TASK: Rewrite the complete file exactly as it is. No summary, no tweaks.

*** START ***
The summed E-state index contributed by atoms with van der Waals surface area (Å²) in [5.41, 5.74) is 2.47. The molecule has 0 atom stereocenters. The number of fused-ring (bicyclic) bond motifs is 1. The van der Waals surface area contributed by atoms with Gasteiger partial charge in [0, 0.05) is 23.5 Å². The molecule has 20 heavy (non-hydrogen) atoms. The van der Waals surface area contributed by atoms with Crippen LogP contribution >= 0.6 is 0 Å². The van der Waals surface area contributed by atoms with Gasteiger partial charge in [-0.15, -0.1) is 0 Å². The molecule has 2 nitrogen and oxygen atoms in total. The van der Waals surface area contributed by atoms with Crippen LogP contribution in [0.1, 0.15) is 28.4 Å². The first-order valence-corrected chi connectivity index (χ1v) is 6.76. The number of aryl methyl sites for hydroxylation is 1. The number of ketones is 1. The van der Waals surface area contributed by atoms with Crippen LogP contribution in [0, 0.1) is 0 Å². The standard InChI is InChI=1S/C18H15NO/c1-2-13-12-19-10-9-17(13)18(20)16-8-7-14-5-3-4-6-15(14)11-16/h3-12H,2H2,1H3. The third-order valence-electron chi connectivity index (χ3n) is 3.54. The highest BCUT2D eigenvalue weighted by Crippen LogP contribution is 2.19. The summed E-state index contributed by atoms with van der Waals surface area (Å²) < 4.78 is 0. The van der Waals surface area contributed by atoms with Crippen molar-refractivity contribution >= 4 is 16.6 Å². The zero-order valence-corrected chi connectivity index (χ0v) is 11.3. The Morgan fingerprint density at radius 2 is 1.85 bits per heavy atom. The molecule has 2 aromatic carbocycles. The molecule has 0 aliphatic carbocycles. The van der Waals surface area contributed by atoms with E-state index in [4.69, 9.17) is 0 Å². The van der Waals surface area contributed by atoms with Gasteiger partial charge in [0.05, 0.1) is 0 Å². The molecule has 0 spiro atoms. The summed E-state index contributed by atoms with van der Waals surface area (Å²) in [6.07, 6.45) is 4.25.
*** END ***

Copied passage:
The summed E-state index contributed by atoms with van der Waals surface area (Å²) in [5.41, 5.74) is 2.47. The molecule has 0 atom stereocenters. The number of fused-ring (bicyclic) bond motifs is 1. The van der Waals surface area contributed by atoms with Gasteiger partial charge in [0, 0.05) is 23.5 Å². The molecule has 20 heavy (non-hydrogen) atoms. The van der Waals surface area contributed by atoms with Crippen LogP contribution >= 0.6 is 0 Å². The van der Waals surface area contributed by atoms with Gasteiger partial charge in [-0.15, -0.1) is 0 Å². The molecule has 2 nitrogen and oxygen atoms in total. The van der Waals surface area contributed by atoms with Crippen LogP contribution in [0.1, 0.15) is 28.4 Å². The first-order valence-corrected chi connectivity index (χ1v) is 6.76. The number of aryl methyl sites for hydroxylation is 1. The number of ketones is 1. The van der Waals surface area contributed by atoms with Crippen LogP contribution in [0, 0.1) is 0 Å². The standard InChI is InChI=1S/C18H15NO/c1-2-13-12-19-10-9-17(13)18(20)16-8-7-14-5-3-4-6-15(14)11-16/h3-12H,2H2,1H3. The third-order valence-electron chi connectivity index (χ3n) is 3.54. The highest BCUT2D eigenvalue weighted by Crippen LogP contribution is 2.19. The summed E-state index contributed by atoms with van der Waals surface area (Å²) < 4.78 is 0. The van der Waals surface area contributed by atoms with Crippen molar-refractivity contribution >= 4 is 16.6 Å². The zero-order valence-corrected chi connectivity index (χ0v) is 11.3. The Morgan fingerprint density at radius 2 is 1.85 bits per heavy atom. The molecule has 2 aromatic carbocycles. The molecule has 0 aliphatic carbocycles. The van der Waals surface area contributed by atoms with E-state index in [4.69, 9.17) is 0 Å². The van der Waals surface area contributed by atoms with Gasteiger partial charge in [0.05, 0.1) is 0 Å². The molecule has 0 spiro atoms. The summed E-state index contributed by atoms with van der Waals surface area (Å²) in [6.07, 6.45) is 4.25.